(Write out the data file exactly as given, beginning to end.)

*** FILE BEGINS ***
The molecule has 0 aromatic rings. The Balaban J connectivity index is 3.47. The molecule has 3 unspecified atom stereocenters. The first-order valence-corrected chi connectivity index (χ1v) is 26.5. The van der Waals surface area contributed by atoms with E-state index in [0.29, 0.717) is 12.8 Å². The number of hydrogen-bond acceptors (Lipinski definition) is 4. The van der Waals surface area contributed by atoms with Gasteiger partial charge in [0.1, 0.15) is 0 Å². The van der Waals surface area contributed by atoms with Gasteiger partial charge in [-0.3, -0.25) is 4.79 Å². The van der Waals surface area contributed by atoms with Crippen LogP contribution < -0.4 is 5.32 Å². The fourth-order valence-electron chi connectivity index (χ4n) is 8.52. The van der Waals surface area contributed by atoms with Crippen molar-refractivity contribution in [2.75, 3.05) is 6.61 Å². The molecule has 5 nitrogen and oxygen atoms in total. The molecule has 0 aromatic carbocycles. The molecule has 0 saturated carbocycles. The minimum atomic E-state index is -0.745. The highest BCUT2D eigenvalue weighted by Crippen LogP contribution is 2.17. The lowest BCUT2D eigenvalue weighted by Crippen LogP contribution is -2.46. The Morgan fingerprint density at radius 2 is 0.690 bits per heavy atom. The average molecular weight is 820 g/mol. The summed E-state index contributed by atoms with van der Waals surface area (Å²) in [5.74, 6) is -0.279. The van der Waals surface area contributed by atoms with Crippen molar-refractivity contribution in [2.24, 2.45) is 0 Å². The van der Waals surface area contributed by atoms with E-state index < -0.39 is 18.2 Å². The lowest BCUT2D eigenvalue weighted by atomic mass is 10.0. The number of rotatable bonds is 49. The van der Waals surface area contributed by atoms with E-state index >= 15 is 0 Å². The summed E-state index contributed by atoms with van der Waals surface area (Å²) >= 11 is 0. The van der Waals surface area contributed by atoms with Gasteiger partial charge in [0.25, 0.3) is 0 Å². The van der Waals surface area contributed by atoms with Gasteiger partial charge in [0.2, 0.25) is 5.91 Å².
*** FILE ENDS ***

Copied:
The molecule has 0 aromatic rings. The Balaban J connectivity index is 3.47. The molecule has 3 unspecified atom stereocenters. The first-order valence-corrected chi connectivity index (χ1v) is 26.5. The van der Waals surface area contributed by atoms with E-state index in [0.29, 0.717) is 12.8 Å². The number of hydrogen-bond acceptors (Lipinski definition) is 4. The van der Waals surface area contributed by atoms with Gasteiger partial charge in [0.1, 0.15) is 0 Å². The van der Waals surface area contributed by atoms with Gasteiger partial charge in [-0.3, -0.25) is 4.79 Å². The van der Waals surface area contributed by atoms with Crippen LogP contribution < -0.4 is 5.32 Å². The fourth-order valence-electron chi connectivity index (χ4n) is 8.52. The van der Waals surface area contributed by atoms with Crippen molar-refractivity contribution in [2.75, 3.05) is 6.61 Å². The molecule has 5 nitrogen and oxygen atoms in total. The molecule has 0 aromatic carbocycles. The molecule has 0 saturated carbocycles. The minimum atomic E-state index is -0.745. The highest BCUT2D eigenvalue weighted by Crippen LogP contribution is 2.17. The lowest BCUT2D eigenvalue weighted by Crippen LogP contribution is -2.46. The Morgan fingerprint density at radius 2 is 0.690 bits per heavy atom. The average molecular weight is 820 g/mol. The summed E-state index contributed by atoms with van der Waals surface area (Å²) in [5.74, 6) is -0.279. The van der Waals surface area contributed by atoms with Crippen molar-refractivity contribution in [2.24, 2.45) is 0 Å². The van der Waals surface area contributed by atoms with E-state index < -0.39 is 18.2 Å². The lowest BCUT2D eigenvalue weighted by atomic mass is 10.0. The number of rotatable bonds is 49. The van der Waals surface area contributed by atoms with E-state index >= 15 is 0 Å². The summed E-state index contributed by atoms with van der Waals surface area (Å²) >= 11 is 0. The van der Waals surface area contributed by atoms with Gasteiger partial charge in [0.25, 0.3) is 0 Å². The van der Waals surface area contributed by atoms with Gasteiger partial charge in [0.2, 0.25) is 5.91 Å².